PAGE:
Childhood Memories of the Hopedale Community
and the Hopedale Home School, 1841-1863
This little book is devoted to remembering the "good old days" of living in the utopian community of
Hopedale, Massachusetts during the 1840s and 1850s.
The pleasures and hardships of living in a village devoted to re-creating society in a non-violent,
cooperative and equitable way are examined, often humorously, through the eyes of its children.
After the dissolution of the Hopedale Community in 1856, no effort was made to collect the participants' stories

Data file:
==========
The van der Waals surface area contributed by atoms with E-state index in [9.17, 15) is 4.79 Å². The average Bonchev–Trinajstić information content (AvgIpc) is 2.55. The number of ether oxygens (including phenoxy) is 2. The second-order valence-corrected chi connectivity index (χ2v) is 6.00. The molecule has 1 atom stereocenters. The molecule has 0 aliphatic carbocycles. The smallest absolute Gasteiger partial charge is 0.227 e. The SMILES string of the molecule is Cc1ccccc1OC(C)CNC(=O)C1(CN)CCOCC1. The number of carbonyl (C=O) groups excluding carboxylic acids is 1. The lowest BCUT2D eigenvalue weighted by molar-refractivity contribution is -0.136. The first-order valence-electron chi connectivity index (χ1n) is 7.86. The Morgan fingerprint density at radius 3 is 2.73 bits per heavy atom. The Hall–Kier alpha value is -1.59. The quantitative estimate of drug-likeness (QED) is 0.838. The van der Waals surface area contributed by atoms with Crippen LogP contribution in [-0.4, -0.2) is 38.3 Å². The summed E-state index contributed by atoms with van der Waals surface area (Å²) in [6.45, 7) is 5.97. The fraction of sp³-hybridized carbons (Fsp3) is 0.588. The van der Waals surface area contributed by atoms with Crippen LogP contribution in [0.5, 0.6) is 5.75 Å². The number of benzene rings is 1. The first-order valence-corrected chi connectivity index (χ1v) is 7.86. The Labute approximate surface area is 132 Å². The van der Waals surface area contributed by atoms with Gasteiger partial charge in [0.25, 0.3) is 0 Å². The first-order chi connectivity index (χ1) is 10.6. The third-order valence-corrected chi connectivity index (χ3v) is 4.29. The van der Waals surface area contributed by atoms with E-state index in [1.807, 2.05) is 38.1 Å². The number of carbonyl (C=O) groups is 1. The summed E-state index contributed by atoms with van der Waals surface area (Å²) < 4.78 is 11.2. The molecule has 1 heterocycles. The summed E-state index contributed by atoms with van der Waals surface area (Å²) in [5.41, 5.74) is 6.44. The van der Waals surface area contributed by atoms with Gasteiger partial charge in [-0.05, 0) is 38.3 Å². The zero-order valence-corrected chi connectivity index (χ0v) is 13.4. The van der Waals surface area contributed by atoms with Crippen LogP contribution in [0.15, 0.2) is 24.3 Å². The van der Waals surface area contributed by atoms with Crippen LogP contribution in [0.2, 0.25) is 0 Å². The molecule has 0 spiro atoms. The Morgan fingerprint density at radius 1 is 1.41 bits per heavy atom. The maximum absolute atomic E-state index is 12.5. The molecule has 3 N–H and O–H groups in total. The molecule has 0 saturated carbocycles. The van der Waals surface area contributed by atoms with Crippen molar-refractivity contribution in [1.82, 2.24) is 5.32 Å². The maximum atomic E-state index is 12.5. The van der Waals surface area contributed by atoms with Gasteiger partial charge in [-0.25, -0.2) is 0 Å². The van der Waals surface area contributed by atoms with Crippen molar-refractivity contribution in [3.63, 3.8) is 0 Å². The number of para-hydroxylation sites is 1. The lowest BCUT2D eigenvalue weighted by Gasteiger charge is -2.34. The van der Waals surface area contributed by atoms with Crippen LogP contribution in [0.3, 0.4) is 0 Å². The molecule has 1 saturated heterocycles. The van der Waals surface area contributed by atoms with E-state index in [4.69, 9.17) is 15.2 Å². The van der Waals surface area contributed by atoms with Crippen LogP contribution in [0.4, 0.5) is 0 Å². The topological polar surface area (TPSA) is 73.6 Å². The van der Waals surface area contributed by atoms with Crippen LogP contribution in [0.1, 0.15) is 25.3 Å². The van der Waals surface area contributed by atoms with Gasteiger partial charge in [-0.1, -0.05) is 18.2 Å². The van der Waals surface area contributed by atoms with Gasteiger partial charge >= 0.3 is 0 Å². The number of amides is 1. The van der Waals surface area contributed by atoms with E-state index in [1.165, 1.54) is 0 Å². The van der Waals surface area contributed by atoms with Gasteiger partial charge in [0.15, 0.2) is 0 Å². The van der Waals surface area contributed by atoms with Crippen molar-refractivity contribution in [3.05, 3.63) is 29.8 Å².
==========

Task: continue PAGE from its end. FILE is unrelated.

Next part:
for over 50 years. By that time, most of those who had been adults during the 1840s and 1850s had passed away,
leaving the story to be told by people who had been children during Community days.
Their stories were published as Hopedale Reminiscences in 1910.
The eleven sketches that make up Hopedale Reminiscences form the core of this book.
To this has been added a chapter from the autobiography William F. Draper, the son of Ballou's nemesis George Draper;
the proceedings of a reunion of the Home School from 1867; and a list of the students and faculty of the school.
Pages: xii + 83